Kurt Wüthrich, a Nobel Chemistry laureate, is among six foreigners to receive permanent residence (PR) identity cards from the Division of Exit and Entry Administration of Shanghai Public Security Bureau, April 2, 2018. (Photo: GT)
A deputy to China's top legislature has proposed that China should be strict in granting permanent residency to foreigners, specify their legal duties and avoid super-national treatment after a draft regulation on Chinese green card sparked controversy.
He Xuebin, a National People's Congress (NPC) deputy, raised the proposal at a sideline meeting of the annual NPC session.
He noted the threshold for issuing green cards is too low without clear standards or requirements. Processing of applications should be transparent and under public supervision to avoid black case operation, He said.
The deputy also said that the draft bill should elaborate on foreign permanent residents' legal duties to avoid super-national treatment, such as whether they need to join the car number plate-lottery, abide by family planning rules and how they will be handled if they break the law.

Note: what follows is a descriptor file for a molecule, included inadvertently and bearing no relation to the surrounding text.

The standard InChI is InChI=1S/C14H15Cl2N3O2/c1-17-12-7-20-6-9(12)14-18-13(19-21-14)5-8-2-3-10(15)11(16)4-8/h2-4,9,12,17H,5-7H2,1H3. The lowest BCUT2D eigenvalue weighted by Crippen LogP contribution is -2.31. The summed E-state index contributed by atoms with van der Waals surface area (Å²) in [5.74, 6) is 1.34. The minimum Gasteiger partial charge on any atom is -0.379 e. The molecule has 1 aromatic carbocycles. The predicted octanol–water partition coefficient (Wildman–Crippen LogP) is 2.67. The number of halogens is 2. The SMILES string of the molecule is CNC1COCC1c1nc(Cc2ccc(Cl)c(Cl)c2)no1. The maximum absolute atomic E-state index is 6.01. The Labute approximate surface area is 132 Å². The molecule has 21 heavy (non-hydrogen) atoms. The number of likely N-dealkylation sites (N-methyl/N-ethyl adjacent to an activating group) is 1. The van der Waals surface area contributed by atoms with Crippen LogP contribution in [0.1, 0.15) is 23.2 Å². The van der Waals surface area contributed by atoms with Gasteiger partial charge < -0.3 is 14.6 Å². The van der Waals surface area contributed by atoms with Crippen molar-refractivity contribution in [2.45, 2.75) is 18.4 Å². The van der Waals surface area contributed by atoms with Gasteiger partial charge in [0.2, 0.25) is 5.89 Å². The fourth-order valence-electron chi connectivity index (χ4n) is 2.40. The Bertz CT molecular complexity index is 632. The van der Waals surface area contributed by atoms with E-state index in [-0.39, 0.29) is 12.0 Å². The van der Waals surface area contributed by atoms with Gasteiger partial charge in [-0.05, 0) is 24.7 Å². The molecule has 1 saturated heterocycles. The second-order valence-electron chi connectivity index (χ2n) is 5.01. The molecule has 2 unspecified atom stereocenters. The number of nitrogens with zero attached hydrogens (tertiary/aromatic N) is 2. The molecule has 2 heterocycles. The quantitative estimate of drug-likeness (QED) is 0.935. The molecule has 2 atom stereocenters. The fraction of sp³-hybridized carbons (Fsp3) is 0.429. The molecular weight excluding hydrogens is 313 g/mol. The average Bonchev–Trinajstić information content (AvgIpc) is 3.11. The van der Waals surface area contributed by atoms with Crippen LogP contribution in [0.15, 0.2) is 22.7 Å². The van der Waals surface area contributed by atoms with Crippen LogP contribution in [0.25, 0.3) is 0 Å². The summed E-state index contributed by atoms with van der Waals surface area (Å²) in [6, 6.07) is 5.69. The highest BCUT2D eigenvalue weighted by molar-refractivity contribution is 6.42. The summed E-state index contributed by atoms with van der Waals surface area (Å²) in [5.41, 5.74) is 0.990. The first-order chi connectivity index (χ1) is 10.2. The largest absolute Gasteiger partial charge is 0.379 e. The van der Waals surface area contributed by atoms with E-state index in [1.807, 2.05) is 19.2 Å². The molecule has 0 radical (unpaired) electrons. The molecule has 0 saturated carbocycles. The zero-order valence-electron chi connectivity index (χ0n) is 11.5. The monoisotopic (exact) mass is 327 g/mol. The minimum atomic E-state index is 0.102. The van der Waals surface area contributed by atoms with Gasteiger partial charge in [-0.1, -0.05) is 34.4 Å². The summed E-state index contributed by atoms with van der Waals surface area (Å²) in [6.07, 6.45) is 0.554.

The draft should also consider the potential culture shock brought about by permanent residents, such as ethnicity and identity recognition, as well as cultural and religious hybridity, He said.
The draft regulation was released by the Chinese Ministry of Justice on February 27 to solicit public opinion. The draft relaxed the requirements to attract more international professionals, exchanges and investments to increase the country's global competitiveness. New clauses have been added in the draft to expand Chinese green card issuance.
Some new clauses in the draft have stirred controversy among the public.
The draft has removed the "no criminal record" requirement for applicants, which led many netizens to worry whether the loophole will be exploited by law-breakers
"It is necessary to set strict standards, tighten quotas, and raise the threshold for applicants to make China's green card valuable," He said, noting the legal work must be prudent and avoid hastiness.
A Beijing-based law expert, who requested anonymity, told the Global Times on Monday that He's proposal touched on some pain points of the public, as there are worries about foreign residents taking domestic jobs and using welfare resources.
But prudence does not mean halting the move. "To keep our economy and our country open and active, it is the right direction to welcome more international talents and challenges in detailed implementation should not stop the legal work," the observer said.
China started the green card system in 2004 and about 20,000 foreign nationals have received permanent residency in China, according to data from Beijing-based think tank the Center for China and Globalization.